All new born babies in the UK have their hips examined. Checking for issues with babies’ hips started in 1986 and doctors are looking for developmental dysplasia of the hip (DDH).
Developmental dysplasia of the hip is a condition where the "ball and socket" joint of the hip does not form properly. This socket of the hip is too shallow and so the head of the thigh bone is not held in place, making the hip joint loose. If the hip joint is loose then the hip can come out of the socket or dislocate. DDH is more common in girls than boys, and more common in the left hip.
Babies' hips are checked as part of a physical examination within 72 hours of being born (usually before they are discharged from hospital), and again between 6 and 8 weeks old.
An examination involves gentle manipulation of a baby's hip joints to check if there are any problems. If a baby is thought to be at risk, or a problem is suspected then a scan will be performed, which will either rule out or confirm a diagnosis of DDH.
Without early treatment of DDH this may lead to the child having problems later in their lifetime including a shortened leg, limping, hip pain, and painful and stiff joints (osteoarthritis).
In contrast, if hip dysplasia is picked up early, this can be treated with a removable splint which is worn for 2 – 3 months, whilst the bones and ligaments develop. With early diagnosis and treatment, most children develop normally and have a full range of movement in their hips.
Surgeons from Southampton Children's Hospital have researched the rate of late diagnoses of hip dysplasia. The research, by orthopaedic surgeons in The Bone and Joint Journal looked at 754 cases of children diagnosed late with the hip problem (after the age of one) between 1990 and 2016. They found that there was a delay in diagnosis at a rate of 1.28 cases per 1,000 births.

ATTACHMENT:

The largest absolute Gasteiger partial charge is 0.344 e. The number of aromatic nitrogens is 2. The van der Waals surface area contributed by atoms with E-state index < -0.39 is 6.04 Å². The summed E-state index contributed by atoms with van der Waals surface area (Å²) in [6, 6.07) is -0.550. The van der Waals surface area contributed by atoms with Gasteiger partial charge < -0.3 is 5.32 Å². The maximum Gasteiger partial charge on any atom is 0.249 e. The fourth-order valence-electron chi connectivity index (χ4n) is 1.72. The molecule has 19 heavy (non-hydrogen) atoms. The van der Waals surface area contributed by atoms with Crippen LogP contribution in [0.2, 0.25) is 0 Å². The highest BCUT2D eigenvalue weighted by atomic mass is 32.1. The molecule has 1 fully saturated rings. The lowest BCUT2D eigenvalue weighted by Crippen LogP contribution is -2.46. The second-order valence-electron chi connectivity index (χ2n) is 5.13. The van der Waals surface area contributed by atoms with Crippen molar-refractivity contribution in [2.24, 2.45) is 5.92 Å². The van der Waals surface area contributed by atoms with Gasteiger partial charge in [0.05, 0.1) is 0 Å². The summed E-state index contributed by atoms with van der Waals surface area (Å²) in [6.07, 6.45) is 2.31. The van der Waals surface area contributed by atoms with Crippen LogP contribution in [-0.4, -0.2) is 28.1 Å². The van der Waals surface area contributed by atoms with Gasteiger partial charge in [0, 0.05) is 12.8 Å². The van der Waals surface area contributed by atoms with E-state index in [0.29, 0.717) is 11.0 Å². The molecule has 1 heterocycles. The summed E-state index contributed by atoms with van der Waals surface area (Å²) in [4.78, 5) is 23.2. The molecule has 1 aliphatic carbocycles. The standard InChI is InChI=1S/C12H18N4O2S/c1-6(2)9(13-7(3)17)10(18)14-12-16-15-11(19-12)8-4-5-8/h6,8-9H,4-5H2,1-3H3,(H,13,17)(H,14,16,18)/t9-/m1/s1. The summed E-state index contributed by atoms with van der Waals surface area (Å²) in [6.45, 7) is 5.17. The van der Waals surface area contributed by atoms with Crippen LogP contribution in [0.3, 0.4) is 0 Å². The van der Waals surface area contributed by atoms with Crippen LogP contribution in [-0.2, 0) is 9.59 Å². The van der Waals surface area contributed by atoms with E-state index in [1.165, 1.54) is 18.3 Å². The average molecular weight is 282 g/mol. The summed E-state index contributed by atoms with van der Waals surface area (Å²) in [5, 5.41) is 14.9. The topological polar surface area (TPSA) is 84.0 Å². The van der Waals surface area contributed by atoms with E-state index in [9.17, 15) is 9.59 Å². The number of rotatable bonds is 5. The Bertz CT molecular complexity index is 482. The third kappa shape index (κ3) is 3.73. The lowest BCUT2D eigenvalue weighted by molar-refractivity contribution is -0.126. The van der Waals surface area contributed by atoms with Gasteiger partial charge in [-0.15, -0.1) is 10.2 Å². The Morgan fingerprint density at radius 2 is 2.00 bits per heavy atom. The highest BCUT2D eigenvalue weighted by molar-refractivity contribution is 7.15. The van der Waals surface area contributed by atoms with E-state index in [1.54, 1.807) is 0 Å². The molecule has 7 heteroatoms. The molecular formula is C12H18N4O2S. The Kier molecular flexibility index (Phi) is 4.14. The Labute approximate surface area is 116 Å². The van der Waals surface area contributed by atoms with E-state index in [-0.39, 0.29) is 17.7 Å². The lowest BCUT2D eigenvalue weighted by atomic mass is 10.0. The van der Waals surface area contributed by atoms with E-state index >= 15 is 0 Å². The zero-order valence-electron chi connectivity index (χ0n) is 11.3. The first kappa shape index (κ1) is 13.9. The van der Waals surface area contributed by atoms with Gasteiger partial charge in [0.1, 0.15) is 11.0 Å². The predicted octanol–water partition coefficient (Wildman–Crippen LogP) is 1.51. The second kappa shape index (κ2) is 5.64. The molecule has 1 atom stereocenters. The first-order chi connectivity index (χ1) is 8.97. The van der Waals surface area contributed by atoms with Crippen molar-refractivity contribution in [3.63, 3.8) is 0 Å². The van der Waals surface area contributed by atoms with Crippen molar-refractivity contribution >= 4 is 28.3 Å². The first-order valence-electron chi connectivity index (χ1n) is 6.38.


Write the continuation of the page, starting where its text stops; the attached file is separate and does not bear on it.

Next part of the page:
The current routine hip check at birth does not involve any scans, and just a clinical examination by a doctor or midwife. However it has been recognised by Alexander Aarold, consultant orthopaedic surgeon at Southampton, that "The signs are easily missed. They can be subtle.” He added "Doctors, midwives and nurses may be doing the checks and if they are not used to seeing hip dysplasia, it is hard to pick up."
Unfortunately the study has found that despite screening taking place for over 30 years, the current examination approach in the NHS has failed to reduce the number of children receiving late diagnoses. Mr Alexander Aarold has commented that that delay in diagnosis of hip dysplasia is a significant public health issue.
Professor Anne Mackie, director of screening at Public Health England has suggested that scanning all newborns could cause more issues, “Offering a universal scan can cause more harm and evidence shows that it can lead to 20 times more babies being unnecessarily treated compared to the UK programme.”
However, in other countries including Austria and Germany, ultrasound scans of the hips are routinely performed on all new born babies and late diagnosis of hip dysplasia is very low as a result.
Tim Theologis, president of the British Society for Children's Orthopaedic Surgery commented: "This study has provided evidence that the current selective screening for neonatal hip dysplasia is ineffective and the percentage of infants diagnosed late is unacceptably high."
Public Health England has now indicated they are planning to introduce some changes to the screening process and are investigating providing more training for clinicians carrying out the examinations.
Freeths solicitors have experience of medical negligence claims following delays in diagnosis or delays in receiving treatment. Such delays in receiving effective treatment have the potential to lead to significant life changing damage.
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For more information about this news story please see the following BBC News article: https://www.bbc.co.uk/news/health-47735103
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